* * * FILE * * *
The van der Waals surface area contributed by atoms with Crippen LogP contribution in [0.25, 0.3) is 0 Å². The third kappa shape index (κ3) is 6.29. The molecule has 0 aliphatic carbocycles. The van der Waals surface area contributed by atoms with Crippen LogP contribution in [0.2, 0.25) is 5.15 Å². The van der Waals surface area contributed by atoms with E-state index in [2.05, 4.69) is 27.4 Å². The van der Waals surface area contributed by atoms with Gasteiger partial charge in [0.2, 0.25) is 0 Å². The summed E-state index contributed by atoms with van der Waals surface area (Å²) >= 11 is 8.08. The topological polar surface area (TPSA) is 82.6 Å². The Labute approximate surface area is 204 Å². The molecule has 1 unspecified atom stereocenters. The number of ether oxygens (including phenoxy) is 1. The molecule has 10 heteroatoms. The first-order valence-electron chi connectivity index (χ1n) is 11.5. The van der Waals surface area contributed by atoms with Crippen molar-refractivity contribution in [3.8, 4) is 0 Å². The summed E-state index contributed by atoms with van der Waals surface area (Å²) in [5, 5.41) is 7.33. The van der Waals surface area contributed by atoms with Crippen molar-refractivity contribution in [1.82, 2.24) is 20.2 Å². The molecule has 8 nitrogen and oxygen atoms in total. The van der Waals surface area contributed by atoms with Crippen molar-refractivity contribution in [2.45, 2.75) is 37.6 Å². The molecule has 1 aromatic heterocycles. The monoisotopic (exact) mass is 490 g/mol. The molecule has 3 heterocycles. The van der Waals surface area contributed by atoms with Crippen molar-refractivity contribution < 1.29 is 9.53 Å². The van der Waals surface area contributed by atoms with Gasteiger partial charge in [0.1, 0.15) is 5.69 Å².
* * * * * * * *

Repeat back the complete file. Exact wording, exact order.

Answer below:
The van der Waals surface area contributed by atoms with Crippen LogP contribution in [0.25, 0.3) is 0 Å². The third kappa shape index (κ3) is 6.29. The molecule has 0 aliphatic carbocycles. The van der Waals surface area contributed by atoms with Crippen LogP contribution in [0.2, 0.25) is 5.15 Å². The van der Waals surface area contributed by atoms with E-state index in [2.05, 4.69) is 27.4 Å². The van der Waals surface area contributed by atoms with Gasteiger partial charge in [0.2, 0.25) is 0 Å². The summed E-state index contributed by atoms with van der Waals surface area (Å²) >= 11 is 8.08. The topological polar surface area (TPSA) is 82.6 Å². The Labute approximate surface area is 204 Å². The molecule has 1 unspecified atom stereocenters. The number of ether oxygens (including phenoxy) is 1. The molecule has 10 heteroatoms. The first-order valence-electron chi connectivity index (χ1n) is 11.5. The van der Waals surface area contributed by atoms with Crippen molar-refractivity contribution in [3.8, 4) is 0 Å². The summed E-state index contributed by atoms with van der Waals surface area (Å²) in [5, 5.41) is 7.33. The van der Waals surface area contributed by atoms with Crippen molar-refractivity contribution in [1.82, 2.24) is 20.2 Å². The molecule has 8 nitrogen and oxygen atoms in total. The van der Waals surface area contributed by atoms with Crippen molar-refractivity contribution in [2.45, 2.75) is 37.6 Å². The molecule has 1 aromatic heterocycles. The monoisotopic (exact) mass is 490 g/mol. The molecule has 3 heterocycles. The van der Waals surface area contributed by atoms with Crippen molar-refractivity contribution < 1.29 is 9.53 Å². The van der Waals surface area contributed by atoms with Gasteiger partial charge in [0.1, 0.15) is 5.69 Å².